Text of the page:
Eventually I stir, roused by the haggle of ravens or the chatter of squirrels or the scurry of deer—other minds in the forest—and I make my way back along the trail to the zone of electricity and words. As I walk, it occurs to me that meditation is an effort to become for a spell more like a tree, open to whatever arises, without judging, without remembering the past or anticipating the future, fully present in the moment. The taste of that stillness refreshes me. And yet I do not aspire to dwell in such a condition always. For all its grandeur and beauty, for all its half-millennium longevity, the Douglas fir cannot ponder me, cannot reflect or remember or imagine—can only be. Insofar as meditation returns us to that state of pure, unreflective being, it is a respite from the burden of ceaseless thought. When we surface from meditation, however, we are not turning from reality to illusion, as some spiritual traditions would have us believe; we are reclaiming the full powers of mind, renewed by our immersion in the realm of mountains and rivers, wind and breath.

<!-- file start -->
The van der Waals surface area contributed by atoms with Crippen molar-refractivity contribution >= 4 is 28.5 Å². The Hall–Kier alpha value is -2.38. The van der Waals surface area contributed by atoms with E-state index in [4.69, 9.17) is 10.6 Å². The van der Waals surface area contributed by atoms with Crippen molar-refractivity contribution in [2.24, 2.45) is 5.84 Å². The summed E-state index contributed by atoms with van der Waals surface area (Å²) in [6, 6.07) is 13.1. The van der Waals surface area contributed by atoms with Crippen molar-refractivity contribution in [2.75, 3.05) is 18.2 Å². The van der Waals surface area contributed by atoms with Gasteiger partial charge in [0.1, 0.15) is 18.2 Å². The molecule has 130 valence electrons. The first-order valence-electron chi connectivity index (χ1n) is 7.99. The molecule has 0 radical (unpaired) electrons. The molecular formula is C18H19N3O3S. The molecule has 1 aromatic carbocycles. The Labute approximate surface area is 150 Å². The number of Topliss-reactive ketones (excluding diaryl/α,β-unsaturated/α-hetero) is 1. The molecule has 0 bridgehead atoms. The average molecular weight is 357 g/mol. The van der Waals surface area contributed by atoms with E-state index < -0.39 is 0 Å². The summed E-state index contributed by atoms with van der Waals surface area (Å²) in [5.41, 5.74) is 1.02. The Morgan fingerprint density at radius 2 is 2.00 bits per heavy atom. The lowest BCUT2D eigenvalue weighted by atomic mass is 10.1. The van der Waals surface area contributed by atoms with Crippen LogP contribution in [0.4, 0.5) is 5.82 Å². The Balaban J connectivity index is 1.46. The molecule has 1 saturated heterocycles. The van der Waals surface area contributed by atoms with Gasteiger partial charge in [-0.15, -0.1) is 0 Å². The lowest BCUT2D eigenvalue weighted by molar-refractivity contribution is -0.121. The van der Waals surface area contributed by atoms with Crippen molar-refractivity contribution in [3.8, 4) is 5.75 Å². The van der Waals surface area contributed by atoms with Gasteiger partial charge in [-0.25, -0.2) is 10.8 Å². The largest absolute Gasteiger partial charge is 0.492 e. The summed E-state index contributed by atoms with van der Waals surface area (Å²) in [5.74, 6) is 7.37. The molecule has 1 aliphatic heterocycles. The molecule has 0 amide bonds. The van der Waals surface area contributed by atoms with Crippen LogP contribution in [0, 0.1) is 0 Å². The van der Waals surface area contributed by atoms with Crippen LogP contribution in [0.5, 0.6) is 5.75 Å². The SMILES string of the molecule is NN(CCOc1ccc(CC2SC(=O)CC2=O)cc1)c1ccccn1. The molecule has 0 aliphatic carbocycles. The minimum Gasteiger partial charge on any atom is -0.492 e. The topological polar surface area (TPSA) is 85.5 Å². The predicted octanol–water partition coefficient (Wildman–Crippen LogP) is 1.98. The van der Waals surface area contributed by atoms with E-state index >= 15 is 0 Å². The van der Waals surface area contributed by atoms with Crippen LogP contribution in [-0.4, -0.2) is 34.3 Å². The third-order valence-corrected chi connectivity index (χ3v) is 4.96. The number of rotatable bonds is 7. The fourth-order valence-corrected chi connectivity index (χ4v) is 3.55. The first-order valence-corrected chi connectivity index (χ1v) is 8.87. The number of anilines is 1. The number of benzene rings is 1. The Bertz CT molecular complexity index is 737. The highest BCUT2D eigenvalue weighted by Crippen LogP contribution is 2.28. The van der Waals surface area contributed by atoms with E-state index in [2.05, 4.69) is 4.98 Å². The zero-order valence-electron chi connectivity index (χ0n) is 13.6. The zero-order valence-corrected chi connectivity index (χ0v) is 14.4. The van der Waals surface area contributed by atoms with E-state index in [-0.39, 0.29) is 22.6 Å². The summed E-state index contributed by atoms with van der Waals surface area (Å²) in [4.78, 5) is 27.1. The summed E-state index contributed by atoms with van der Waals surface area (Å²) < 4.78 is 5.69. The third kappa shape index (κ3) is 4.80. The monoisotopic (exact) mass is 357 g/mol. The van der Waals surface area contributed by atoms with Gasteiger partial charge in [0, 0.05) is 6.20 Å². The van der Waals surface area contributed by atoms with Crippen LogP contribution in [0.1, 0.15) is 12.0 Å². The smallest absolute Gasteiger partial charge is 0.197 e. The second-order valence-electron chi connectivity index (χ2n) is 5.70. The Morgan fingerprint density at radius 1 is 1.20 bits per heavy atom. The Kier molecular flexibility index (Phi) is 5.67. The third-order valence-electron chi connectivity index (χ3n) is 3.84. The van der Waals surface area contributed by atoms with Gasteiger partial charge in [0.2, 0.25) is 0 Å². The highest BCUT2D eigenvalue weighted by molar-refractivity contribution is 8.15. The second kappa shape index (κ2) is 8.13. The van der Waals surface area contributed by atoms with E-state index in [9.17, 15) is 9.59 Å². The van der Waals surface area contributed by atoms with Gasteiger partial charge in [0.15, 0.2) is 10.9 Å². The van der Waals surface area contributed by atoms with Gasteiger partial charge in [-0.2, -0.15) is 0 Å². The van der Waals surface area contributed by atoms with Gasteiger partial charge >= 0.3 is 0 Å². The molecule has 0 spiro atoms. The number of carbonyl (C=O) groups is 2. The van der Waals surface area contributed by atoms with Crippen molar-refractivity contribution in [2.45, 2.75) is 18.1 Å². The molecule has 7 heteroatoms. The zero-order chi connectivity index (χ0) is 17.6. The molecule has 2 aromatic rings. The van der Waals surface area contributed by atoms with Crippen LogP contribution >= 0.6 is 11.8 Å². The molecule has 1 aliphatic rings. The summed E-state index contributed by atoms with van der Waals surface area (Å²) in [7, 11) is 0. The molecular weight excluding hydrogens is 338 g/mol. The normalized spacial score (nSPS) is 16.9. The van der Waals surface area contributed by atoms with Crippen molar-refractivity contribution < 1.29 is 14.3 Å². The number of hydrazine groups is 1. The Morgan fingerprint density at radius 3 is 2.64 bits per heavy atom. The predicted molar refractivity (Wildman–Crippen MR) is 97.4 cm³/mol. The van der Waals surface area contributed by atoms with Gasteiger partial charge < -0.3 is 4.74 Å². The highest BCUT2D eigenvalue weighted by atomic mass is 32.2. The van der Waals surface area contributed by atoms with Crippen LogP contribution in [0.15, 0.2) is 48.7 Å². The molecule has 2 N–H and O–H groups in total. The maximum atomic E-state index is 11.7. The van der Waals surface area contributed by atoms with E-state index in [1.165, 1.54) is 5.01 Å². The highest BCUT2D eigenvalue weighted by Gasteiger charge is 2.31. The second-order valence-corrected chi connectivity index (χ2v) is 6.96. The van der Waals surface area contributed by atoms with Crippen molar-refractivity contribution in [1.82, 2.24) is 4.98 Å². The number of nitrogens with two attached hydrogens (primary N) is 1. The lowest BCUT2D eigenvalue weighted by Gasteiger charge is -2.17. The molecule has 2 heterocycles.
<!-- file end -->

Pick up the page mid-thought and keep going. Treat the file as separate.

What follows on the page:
AT MIDDAY, sunlight floods the gravel bar on Lookout Creek, illuminating strands of spider filament that curve from one boulder to another over an expanse of rushing water. At first I can’t fathom how spiders managed this engineering feat. The wind might have blown them one direction but not back again, and yet at least a dozen gossamer threads zigzag between the massive stones. Then I guess that the spiders, after attaching the initial strand, must climb back and forth, adding filaments. The stones they stitch together are as knobby and creased as the haunches of elephants. Even in still air, butter-yellow maple leaves come sashaying down. A pewter sheen glints from the bark of young Douglas firs tilting out over the stream.